DS-2021-12: Dynamic Introspection

DS-2021-12: Cohen, Michael (2021) Dynamic Introspection. Doctoral thesis, University of Amsterdam.

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In this dissertation, I study an under-appreciated type of introspection that helps explain how we can come to know the world around us. Much of today's epistemology can be traced back to the work of Rene Descartes, and to the skeptical challenge he posed: what can we know beyond doubt? A longstanding response to Descartes' challenge is to locate the underlying assumptions that drove him, and others, to their skeptical conclusion; Descartes reached his skeptical position while assuming that subjects have clear and direct access to their own minds, that they have full introspection. During the last 70 years, philosophers have challenged these assumptions, developing tools in epistemology and philosophical logic to study the kind of ignorance subjects have about their own knowledge.

Nevertheless, there is a type of introspection, which I call dynamic introspection, that has not caught the attention of epistemologists. This introspection is about, on the one hand, what we know about the way new experience will affect our future knowledge and on the other hand, what we know about the ways we got our current knowledge. Many epistemological debates either ignore such questions or implicitly assume that we are always certain about these matters. Do I need to have the prior certainty that my sources of information are trustworthy in order to gain knowledge from them? The answer to such questions depends on the dynamic introspective abilities we assume we have. Understanding the nature of dynamic introspection can vindicate our reliance on ordinary knowledge in the face of skeptical doubt. A subject might know that there is a tree in front of her (as a result of her perceptual experience) without having the ability to explain the exact source of her knowledge. I argue that this lack of dynamic introspection is natural, and does not lead to skeptical problems.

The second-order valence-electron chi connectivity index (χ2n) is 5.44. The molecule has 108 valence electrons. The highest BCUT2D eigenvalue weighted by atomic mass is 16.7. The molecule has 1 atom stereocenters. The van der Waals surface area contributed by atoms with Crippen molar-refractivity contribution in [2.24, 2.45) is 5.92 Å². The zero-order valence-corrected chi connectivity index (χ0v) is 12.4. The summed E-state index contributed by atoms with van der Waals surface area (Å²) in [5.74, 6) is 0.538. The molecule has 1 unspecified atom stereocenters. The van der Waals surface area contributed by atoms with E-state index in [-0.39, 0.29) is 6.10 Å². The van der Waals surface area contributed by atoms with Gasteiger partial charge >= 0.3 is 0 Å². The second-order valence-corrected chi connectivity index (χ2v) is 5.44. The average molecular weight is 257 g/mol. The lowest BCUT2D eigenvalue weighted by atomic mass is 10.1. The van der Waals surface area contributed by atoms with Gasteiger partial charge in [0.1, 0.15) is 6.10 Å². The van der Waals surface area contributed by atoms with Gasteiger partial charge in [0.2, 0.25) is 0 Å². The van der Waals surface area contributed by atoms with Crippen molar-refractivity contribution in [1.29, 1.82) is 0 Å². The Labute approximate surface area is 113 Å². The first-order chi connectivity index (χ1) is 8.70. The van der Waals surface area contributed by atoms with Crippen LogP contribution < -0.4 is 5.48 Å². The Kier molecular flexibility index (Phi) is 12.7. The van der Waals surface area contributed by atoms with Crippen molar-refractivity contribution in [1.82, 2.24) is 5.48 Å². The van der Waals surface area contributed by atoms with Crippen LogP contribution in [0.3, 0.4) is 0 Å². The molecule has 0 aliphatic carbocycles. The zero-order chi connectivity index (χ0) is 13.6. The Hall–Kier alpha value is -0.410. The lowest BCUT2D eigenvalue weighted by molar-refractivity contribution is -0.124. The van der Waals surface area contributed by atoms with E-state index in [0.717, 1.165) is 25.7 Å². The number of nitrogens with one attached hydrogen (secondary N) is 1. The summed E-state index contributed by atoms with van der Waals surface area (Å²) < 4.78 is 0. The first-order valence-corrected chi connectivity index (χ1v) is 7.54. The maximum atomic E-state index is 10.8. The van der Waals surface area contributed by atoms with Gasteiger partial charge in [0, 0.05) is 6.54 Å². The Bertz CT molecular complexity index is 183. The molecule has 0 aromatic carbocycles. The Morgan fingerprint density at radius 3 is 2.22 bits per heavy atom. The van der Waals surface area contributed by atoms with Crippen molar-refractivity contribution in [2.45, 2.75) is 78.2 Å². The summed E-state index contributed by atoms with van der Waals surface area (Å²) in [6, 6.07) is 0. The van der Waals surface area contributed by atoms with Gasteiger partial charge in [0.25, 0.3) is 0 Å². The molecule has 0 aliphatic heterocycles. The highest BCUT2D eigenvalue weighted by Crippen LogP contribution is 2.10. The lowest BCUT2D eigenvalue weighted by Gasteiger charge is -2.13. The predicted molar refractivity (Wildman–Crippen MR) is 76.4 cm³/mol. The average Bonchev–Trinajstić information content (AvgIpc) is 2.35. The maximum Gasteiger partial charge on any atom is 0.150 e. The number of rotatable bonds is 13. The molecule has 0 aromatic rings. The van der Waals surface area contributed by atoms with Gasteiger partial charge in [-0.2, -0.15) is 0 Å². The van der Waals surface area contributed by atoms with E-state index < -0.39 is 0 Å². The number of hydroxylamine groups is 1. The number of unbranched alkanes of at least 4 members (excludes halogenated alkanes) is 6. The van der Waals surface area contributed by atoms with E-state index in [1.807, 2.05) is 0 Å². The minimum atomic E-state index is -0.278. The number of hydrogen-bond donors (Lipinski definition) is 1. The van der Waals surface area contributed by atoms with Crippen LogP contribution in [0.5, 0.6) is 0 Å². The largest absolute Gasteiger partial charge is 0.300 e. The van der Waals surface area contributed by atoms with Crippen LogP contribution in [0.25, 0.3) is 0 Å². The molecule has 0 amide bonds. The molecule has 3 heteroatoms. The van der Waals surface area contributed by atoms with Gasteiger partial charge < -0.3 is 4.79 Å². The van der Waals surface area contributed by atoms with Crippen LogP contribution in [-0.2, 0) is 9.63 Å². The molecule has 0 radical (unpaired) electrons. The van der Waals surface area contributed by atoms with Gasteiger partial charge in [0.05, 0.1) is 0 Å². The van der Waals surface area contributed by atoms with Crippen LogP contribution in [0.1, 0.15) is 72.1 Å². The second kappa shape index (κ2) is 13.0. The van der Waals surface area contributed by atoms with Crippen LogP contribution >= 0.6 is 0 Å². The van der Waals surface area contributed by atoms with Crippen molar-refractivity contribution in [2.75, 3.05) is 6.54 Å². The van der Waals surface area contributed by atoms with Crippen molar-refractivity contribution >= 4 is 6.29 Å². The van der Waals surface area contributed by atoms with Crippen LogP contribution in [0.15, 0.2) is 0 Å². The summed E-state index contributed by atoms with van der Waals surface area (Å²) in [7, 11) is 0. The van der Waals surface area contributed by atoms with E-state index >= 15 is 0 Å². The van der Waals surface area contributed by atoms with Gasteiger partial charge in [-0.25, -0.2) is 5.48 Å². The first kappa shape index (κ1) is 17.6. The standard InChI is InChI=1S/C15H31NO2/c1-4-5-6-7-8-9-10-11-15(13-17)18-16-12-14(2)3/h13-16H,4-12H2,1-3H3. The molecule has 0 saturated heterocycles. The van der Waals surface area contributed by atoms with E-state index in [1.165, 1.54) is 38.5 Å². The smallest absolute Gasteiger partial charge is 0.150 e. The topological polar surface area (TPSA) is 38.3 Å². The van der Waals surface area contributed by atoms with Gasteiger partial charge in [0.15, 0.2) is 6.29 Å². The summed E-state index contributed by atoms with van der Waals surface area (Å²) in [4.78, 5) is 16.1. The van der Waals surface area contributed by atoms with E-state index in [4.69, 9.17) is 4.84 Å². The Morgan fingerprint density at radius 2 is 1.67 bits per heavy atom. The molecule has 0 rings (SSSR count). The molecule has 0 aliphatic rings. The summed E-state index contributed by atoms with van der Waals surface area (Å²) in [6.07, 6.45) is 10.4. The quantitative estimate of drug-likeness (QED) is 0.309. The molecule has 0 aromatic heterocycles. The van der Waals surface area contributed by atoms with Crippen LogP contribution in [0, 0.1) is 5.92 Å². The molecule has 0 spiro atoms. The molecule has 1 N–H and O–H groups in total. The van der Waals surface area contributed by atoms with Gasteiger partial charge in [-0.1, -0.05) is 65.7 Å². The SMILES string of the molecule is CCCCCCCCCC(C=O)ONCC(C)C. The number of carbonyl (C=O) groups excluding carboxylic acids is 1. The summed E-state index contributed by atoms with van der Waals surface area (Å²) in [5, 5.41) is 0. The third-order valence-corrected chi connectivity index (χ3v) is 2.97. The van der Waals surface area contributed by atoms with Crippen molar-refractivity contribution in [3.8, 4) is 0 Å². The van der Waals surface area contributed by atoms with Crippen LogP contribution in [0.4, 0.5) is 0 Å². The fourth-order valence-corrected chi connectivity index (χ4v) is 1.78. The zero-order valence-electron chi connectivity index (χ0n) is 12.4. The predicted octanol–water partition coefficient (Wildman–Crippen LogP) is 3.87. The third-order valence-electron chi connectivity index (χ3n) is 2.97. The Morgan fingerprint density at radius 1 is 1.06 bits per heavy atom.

In this dissertation, I introduce a new logical framework for analyzing and modeling dynamic introspection. After introducing the logical framework in Chapter 2, I use it to analyze important debates from the contemporary epistemological literature in which, I argue, dynamic introspection principles implicitly play a key role, and much can be learned by making them explicit. One debate concerns the skeptical challenge to the possibility of our perceptual knowledge about the external world: how can we answer the skeptic who doubts the possibility of perceptual knowledge? The second debate concerns the limits to which we can know and access our own internal mental world: what can we know about our own knowledge? By making the underlying dynamic introspection principles explicit in such debates, I hope to make a meaningful contribution to our understanding of our own knowledge.

Item Type: Thesis (Doctoral)
Report Nr: DS-2021-12
Series Name: ILLC Dissertation (DS) Series
Year: 2021
Subjects: Logic
Depositing User: Dr Marco Vervoort
Date Deposited: 14 Jun 2022 15:17
Last Modified: 14 Jun 2022 15:17
URI: https://eprints.illc.uva.nl/id/eprint/2198

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